Let’s talk about the lengthy meetings first. I think Japanese meetings become extremely lengthy for two reasons: Japanese’s people’s detail-oriented personality and their tendency to avoid conflict. Japanese workers are in general very detail-oriented. In a western country, more expensive items are often of much better quality than items of much cheaper price. In Japan though, although high-priced products often do come with superb quality, even the low-priced products come with more-than-decent quality – Convenient store foods, 1000 yen lunch combos, Daiso are just a few examples. Japanese product designers would notice the littlest problem that a customer may have and design a product to solve it. A clerk in a Japanese department store is taught to bow(even when no one is looking) before he or she goes inside the employee-only space and respecfully back into the entrance. You can often find stools in the elevators for the elderly. And let’s not start with the butt-washing toiletry. As a customer, I love Japanese products. They are great; their quality are superb; but no one said anything about the processes of coming up with those amazing products being short.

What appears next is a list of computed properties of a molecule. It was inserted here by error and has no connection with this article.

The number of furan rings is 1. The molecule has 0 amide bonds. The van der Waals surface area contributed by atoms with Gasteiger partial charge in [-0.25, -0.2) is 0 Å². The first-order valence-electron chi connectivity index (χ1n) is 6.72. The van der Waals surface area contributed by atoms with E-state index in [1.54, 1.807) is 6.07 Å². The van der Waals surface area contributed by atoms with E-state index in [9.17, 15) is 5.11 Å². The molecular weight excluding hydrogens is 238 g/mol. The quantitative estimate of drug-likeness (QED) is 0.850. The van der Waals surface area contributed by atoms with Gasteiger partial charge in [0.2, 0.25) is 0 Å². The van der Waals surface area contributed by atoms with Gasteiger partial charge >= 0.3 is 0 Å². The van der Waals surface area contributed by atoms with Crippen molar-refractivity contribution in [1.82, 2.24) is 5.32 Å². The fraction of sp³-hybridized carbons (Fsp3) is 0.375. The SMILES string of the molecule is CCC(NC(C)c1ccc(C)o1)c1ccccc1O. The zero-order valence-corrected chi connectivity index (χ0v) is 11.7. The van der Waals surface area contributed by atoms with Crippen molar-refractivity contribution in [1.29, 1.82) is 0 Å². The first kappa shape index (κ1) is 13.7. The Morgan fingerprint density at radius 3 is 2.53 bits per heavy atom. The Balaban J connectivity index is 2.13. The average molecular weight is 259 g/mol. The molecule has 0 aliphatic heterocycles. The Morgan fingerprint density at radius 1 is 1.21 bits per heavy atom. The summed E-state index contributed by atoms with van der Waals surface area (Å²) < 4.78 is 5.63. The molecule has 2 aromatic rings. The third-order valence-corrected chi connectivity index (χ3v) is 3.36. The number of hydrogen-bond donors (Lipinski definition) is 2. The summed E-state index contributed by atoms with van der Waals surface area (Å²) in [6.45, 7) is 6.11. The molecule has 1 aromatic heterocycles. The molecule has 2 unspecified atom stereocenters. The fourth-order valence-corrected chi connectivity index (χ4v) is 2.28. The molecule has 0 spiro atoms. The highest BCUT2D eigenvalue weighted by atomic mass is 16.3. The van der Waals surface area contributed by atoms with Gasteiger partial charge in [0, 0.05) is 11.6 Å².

Like I mentioned in the above, Japanese people don’t like confrontation. Especially at meetings, people are expected to express their opinions without pushing others’ buttons. What happens in a meeting is that people have to master a skill called ‘air-reading’. ‘Kuuki o yomu'(空気を読む) literally means ‘reading the air’ in English. In a more proper translation, it means to be sensitive to a given situation. This is probably not a foreign concept to other East Asians. Being a Chinese child, I grew up having being told to always read my parents’ faces in order not to get myself into unnecessary trouble, though I have not mastered it all at, not after 29 years. If reading the air is a unfamiliar concept to you and you live in Japan, I’d tell you to start learning. It is a survival skill that you need in Japan. If you come from outside of Japan and are somewhat familiar with this concept, you should know that the Japanese take it to the next level because being detail-oriented, they can’t help noticing your every little move. Again, I see the beauty in this concept, however, I can’t exactly say it is the most time-efficient way of making communication.